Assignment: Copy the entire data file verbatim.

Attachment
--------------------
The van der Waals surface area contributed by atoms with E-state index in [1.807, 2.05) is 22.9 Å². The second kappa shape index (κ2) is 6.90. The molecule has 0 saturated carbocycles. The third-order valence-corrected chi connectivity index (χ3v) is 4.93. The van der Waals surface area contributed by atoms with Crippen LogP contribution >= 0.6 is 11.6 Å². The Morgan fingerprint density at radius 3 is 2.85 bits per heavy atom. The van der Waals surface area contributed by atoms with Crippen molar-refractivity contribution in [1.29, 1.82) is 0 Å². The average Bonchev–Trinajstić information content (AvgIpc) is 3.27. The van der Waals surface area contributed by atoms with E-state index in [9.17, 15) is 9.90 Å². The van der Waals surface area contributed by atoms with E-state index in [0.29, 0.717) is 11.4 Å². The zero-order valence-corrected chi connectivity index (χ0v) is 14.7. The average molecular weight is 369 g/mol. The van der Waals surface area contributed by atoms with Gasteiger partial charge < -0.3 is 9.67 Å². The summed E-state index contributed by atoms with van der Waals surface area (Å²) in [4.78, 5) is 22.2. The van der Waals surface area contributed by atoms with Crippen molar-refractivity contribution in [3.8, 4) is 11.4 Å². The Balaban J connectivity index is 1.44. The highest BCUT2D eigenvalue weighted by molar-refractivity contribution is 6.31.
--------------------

The van der Waals surface area contributed by atoms with E-state index in [1.807, 2.05) is 22.9 Å². The second kappa shape index (κ2) is 6.90. The molecule has 0 saturated carbocycles. The third-order valence-corrected chi connectivity index (χ3v) is 4.93. The van der Waals surface area contributed by atoms with Crippen LogP contribution >= 0.6 is 11.6 Å². The Morgan fingerprint density at radius 3 is 2.85 bits per heavy atom. The van der Waals surface area contributed by atoms with Crippen molar-refractivity contribution in [1.29, 1.82) is 0 Å². The average Bonchev–Trinajstić information content (AvgIpc) is 3.27. The van der Waals surface area contributed by atoms with E-state index in [9.17, 15) is 9.90 Å². The van der Waals surface area contributed by atoms with E-state index in [0.29, 0.717) is 11.4 Å². The zero-order valence-corrected chi connectivity index (χ0v) is 14.7. The average molecular weight is 369 g/mol. The van der Waals surface area contributed by atoms with Gasteiger partial charge < -0.3 is 9.67 Å². The summed E-state index contributed by atoms with van der Waals surface area (Å²) in [4.78, 5) is 22.2. The van der Waals surface area contributed by atoms with Crippen molar-refractivity contribution in [3.8, 4) is 11.4 Å². The Balaban J connectivity index is 1.44. The highest BCUT2D eigenvalue weighted by molar-refractivity contribution is 6.31.